Here it is, the long-awaited list of the best albums of 2019. It has been a really great year for music. We heard from a couple of deceased legends in Harry Nilsson and Leonard Cohen, were treated with new records from Texas Honky Tonk legends Jack Ingram, Corb Lund, and Dale Watson, and bright lights shone for the first time with a bevy of new artists to discover including the one name wonders Lizzo and Yola.
Rock is not dead with White Reaper, Drugdealer and Balck Country Communion all inviting us to a party like it’s 1979. And of course, the singer-songwriter is back. The Boss, Bruce Springsteen, is back and better than ever and Rock is the New Roll favorite Tom Russell gave us a history lesson in 11 songs with October in the Railroad Earth.
This year we will be releasing our top 100 list 10 tasty gems at a time, so sit back, grab your favorite beverage, and enjoy the ear-pleasing top 100 records of the year.
40. Bedouine – Bird Songs of a Killjoy
’60s Folk meets 70’s Country-Funk on this one, Azniv Korkejian performing under the name Bedouine delivers a sparse yet eclectic vibe with a slight touch of bossa nova cool that makes things all the more interesting.
39. Jack Ingram – Ridin’ High Again
The album title along with every song on the record pays tribute to Jerry Jeff Walker and Texas hill country. “Straight Outta Jail” is a Lyle Lovett inspired gem and the sublime version of “Desperadoes Waiting For A Train” is the stuff Texas Legends are made from. Welcome back, Jack Ingram.
38. Big Search – Slow Fascination
If you are a fan of the Laurel Canyon Beach Boys West Coast vibe then the new record, Slow Fascination, by Big Search, definitely is your jam. Big Search is the solo moniker for Matthew Popieluch, who, when he is not sitting in as a sideman for bands like Papercuts and Fools Gold is creating lush Indie Pop orchestrations. Pianos and acoustic guitars blend delightfully with soaring harmonies and intricate arrangements.
37. Chuck Mead – Close To Home
With more than a passing homage to Chuck Berry, Honky Tonks, and good old Rock and Roll, this record could have come right from Sun Studios circa 1957.
36. Steve Earle – Guy
I would guess when Steve Earle stood on Bob Dylan’s coffee table and proclaimed Townes Van Zant the best songwriter ever that Guy Clark must have been a close second. This collection of songs is nothing short of terrific. With his band playing just the right notes at just the right times, the song “Old Friends” with cameos from Terry Allen, Jerry Jeff Walker, Emmylou Harris, Rodney Crowell, and Jo Harvey Allen is worth the price of admission alone.
35. Marvin Gaye – You’re the Man
for some strange reason, this album never saw the light of day when it was originally recorded in 1972. Billed as the “Lost” album, this one was recorded between Marvin Gaye’s masterwork, “What’s Going On” and 1973’s “Let’s Get It On. Reviews of the day called it ” A mostly disjointed affair”, which explains why it never reached proper release standards, But, when you stack it against what we are exposed to on the present-day music scene, it is a top of the pops effort.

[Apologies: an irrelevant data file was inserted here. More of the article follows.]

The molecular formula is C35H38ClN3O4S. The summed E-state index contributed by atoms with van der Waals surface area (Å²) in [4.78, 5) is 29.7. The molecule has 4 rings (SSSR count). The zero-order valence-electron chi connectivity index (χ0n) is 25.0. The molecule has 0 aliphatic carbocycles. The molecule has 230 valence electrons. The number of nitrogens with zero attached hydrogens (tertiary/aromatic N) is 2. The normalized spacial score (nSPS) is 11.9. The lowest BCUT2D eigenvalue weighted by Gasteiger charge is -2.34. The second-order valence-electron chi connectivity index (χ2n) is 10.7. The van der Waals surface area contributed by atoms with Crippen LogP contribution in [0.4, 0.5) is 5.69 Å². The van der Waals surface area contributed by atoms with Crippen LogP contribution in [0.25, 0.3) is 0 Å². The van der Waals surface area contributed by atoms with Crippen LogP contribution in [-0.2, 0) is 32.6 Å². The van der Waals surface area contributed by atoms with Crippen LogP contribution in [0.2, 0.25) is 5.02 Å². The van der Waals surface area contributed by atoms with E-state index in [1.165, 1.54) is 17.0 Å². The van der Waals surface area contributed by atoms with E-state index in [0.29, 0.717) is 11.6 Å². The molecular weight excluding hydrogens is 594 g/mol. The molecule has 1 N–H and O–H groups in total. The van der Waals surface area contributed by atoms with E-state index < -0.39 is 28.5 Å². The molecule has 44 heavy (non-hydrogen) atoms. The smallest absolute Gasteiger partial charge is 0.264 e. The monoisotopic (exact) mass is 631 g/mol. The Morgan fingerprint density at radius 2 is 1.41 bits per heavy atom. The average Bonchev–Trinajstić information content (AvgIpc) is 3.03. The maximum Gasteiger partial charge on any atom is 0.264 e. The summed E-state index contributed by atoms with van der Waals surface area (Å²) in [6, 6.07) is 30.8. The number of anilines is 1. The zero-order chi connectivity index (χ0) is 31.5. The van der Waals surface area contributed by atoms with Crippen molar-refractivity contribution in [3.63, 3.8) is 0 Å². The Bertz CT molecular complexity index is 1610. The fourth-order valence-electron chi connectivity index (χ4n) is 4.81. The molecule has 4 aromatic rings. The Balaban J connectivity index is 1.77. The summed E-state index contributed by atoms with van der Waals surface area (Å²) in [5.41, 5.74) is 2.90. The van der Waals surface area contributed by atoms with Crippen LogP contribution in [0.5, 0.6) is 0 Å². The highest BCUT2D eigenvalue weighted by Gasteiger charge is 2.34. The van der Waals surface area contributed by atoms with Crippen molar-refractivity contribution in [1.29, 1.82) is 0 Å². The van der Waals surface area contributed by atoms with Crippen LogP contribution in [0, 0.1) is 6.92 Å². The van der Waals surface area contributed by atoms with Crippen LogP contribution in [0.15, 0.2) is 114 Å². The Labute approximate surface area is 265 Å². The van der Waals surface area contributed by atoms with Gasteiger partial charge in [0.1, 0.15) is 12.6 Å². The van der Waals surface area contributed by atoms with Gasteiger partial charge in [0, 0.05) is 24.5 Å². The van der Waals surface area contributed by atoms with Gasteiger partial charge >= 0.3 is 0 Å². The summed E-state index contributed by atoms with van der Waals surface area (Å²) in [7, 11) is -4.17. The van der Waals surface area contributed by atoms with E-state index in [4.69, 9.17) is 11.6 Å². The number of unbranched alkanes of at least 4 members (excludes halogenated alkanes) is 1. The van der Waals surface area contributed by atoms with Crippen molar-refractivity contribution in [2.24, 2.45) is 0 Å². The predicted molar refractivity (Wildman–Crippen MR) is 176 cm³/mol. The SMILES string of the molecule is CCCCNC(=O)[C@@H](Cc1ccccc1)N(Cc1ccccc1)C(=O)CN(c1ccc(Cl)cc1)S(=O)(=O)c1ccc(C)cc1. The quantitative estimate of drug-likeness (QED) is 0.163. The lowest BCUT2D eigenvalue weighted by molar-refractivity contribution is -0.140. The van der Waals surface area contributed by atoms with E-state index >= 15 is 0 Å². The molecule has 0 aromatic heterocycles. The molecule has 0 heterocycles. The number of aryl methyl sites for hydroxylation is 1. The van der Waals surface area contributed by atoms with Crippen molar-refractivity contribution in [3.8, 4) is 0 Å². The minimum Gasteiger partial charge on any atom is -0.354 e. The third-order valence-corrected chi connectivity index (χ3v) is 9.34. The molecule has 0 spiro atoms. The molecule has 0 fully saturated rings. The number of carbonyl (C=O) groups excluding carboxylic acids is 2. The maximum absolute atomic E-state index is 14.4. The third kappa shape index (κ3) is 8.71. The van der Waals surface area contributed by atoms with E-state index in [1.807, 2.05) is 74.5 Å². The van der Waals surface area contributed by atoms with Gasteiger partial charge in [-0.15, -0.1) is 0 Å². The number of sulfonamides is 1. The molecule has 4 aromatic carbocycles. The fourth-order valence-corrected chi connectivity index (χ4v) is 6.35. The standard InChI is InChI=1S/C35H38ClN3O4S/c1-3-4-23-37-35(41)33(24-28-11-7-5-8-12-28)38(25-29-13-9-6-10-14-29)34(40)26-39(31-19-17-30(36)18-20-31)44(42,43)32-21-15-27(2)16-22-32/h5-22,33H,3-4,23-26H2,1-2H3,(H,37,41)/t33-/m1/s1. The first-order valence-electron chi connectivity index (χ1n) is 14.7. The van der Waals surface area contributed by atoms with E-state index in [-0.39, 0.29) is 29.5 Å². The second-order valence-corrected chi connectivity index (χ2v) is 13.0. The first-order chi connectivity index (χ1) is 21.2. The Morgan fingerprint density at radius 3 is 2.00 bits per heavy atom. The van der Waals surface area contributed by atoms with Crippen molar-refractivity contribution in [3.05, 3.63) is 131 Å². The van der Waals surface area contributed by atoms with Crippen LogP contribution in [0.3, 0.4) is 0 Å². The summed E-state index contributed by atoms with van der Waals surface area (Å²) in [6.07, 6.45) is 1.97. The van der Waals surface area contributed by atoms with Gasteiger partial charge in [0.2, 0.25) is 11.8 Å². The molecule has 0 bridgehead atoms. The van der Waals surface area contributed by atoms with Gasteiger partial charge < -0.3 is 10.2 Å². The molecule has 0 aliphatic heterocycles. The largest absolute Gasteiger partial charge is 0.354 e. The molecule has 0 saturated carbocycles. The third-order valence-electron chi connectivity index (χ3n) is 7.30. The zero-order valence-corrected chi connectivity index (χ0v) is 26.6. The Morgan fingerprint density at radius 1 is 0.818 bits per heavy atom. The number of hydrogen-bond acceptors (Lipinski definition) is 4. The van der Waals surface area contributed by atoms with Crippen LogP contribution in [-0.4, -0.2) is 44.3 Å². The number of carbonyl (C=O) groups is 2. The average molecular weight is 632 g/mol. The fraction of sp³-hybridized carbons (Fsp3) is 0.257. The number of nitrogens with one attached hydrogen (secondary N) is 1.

34. Ex Hex – It’s Real
Ex Hex is Mary Timony, Betsy Wright and Laura Harris, all veterans of the Indie Rock scene over the last decade or so. Sort of a more punk version of the Pretenders, the crunching guitars and the glittering sheen that is filtered throughout the record will have you spinning back to those days when Rock and Roll was nothing but fun.
33. Kenny Wayne Sheppard – The Traveller
Kenny Wayne Sheppard with each release seems to be more and more comfortable with his place in the pantheon of guitar slingers. His latest, a Classic Rock concoction of Blues, Boogie, and Rock is a powerhouse. Singer Noah Hunt is in fine grizzled form still sounding like Warren Zevon’s less drug-addled brother, and Stevie Ray’s old stick man Chris Layton pushes the band down the rails like a runaway train. Including eight originals and two covers, the best of the lot being a scorched earth version of Neil’s Mr. Soul, this one might be the band’s best record to date.
32. The Reconstructed – Great North Wind
Whoever said that the only good music comes out of Austin, the left or the right coast, or New York, have obviously never heard of The Reconstructed, the best thing to come out of Southern Maine since the lobster. Their latest record, Great North Wind, is a melodic stunner of an album with delicious hooks, sweet vocals, and enough of a Power Pop sensibility to make Alex Chilton jealous. The opener, “Cross Talk” is what the stork would have delivered if the parents were the Bands Crazy Horse and The Bodeans, and the title track shares some DNA with Jason Isbell and the 400 unit. “Wrapped” sounds like it could have been a R.E.M. B-side, “50 Minute Records” features next-level songwriting, and “Talking With Your Ghost” rhythmically carries a bit of a John Mellencamp torch.
In short, while bits, pieces, and resemblances of other great bands might be salted here and on this record, don’t be mistaken, this album is a wholly unique unicorn that should be reaching more ears.
31. Matt Andersen – Halfway Home By Morning
This melting pot of a record has it all. Gritty Muscle Shoals Soul, Heartfelt Americana, Gritty Blues, and good old Country. Recorded live in Nashville in the same studio that Jerry Lee Lewis and Emmylou Harris made magic, this one is leaps and bounds better than his also excellent 2016 release Honest Man, and that, in itself, is no small feat.